Sunday, January 31, 2016
Wednesday, January 20, 2016
Fragrance takes flight as Hummingbird and Bat join the Zoologist Perfumes menagerie – and a prize draw!
One of the most distinctive new brands in the crowded sea of niche perfumery is Zoologist Perfumes. Creative director Victor Wong had an original idea, cruelty-free fragrances inspired by the animal world, and in 2014 the first three fragrances of his vision were launched. Beaver, Panda and Rhinoceros are wildly divergent in style, but each one has its own charm. Mr. Wong is a fascinating man of many talents who tells the most marvelous stories, and the Zoologist label designs reflect his sense of humor and whimsy.
I was sure I would adore Panda when I read the list of notes. It had everything I could ever want in a floral-green scent, but when I finally did try it, there was an obstacle in the way of my full enjoyment; vetiver. This very popular perfumery material can be a nemesis for me, especially in its greener state versus the dark roasted vetiver as exemplified in Bruno Fazzolari's Lampblack. In Panda there is just enough vetiver to overrun the delicacy of such notes as bamboo, osmanthus, green tea, lily, mandarin, orange blossom, moss, and more things that I adore. That said, I can tell that it is a very well-done fragrance, and if my own nose and skin chemistry did not turn fresh green vetiver into old, stale vase water, I would indeed love it. It was composed by talented perfumer Paul Kiler of PK Perfumes.
Mr. Kiler also composed Rhinoceros, which could not be more different than Panda, and its aggressively masculine style is both wild and wonderful. I was skeptical of this one, and as sure as I was of liking Panda I “knew” that Rhinoceros was not for me, but what can I say, I do love it. It is a leathery scent with sturdy aspects of rum and tobacco in synergy with the pungency of pine, sage and lavender. This is well-trodden ground (see what I did there?) but the difference in Rhinoceros is that it is not trying to be polite and civilized like so many well-regulated mainstream masculines. It has all the classical elements writ large, but it is not crude or loud by any means, just big and strong and unapologetically so, like its namesake. After the first couple of hours it mellows to an expansive, glowing drydown, a hearth-side feel that is most pleasing. I do not usually wear masculine fragrances (as opposed to unisex) but that is really just a social construct in most cases, and I really enjoy wearing this. It is free of the unfortunate markers of mainstream fragrances meant for men – it is not sporty or fresh and it has none of those huge synthetic woody-amber molecules that tend to wreak havoc on the sinuses of the unsuspecting. Whoever decides to wear this, just do it with confidence and don't worry about labels. Rhinoceros makes me happy whenever I put it on; it's funny that a perfume with the name of a wild animal with a formidable weapon and a reputation for being near-sighted and cranky turns out to be a comfort scent.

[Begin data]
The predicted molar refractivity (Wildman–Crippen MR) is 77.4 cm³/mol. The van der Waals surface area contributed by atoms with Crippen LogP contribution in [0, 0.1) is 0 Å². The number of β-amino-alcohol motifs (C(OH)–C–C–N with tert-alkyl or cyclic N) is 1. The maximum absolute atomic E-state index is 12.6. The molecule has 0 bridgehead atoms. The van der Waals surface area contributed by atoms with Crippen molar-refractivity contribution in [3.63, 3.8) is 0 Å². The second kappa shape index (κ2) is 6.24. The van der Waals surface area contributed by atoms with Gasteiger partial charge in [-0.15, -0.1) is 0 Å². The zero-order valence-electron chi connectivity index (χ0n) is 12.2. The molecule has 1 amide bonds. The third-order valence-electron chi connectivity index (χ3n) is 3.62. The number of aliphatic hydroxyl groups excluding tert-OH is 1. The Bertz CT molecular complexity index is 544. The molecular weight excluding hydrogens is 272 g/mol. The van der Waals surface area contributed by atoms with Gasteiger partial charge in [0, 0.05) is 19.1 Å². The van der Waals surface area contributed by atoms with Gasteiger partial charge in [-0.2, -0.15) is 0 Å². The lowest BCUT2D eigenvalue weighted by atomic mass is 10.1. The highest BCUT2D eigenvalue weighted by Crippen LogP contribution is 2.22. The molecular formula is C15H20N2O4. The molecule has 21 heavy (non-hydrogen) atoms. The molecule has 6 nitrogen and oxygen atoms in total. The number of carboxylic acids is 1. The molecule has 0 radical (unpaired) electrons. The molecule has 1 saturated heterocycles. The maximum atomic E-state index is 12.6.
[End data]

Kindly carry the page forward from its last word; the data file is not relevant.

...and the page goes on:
The most truthful fragrance of the line may very well be Beaver, because it does smell very animalic and more than a little bit funky after an unexpected opening chord of airy linden blossom and iris with a crystalline, watery feel. This fleetingly lovely overture last for only a few moments before the muskiness emerges, and by this I do not mean those clean “modern” musks which are only so called because of molecular similarities to the real thing. Yet no animal musks, or other animal products, are in the perfume – it is all either synthetics or natural alternatives, and in this composition these accords smells about as close to nature as I have experienced in a contemporary perfume, redolent and rich, persistent and sweet in that peculiar gamey way of the animal world like a beaver's thick, oily coat, all through the magic of skillful perfumery. Beaver is meant to paint a picture of the creature in its natural habitat of secretive woodland pools and wildflower meadows, and it all comes together to do just that. It was composed by Chris Bartlett of the off-kilter Pell Wall Perfumes, a British niche company.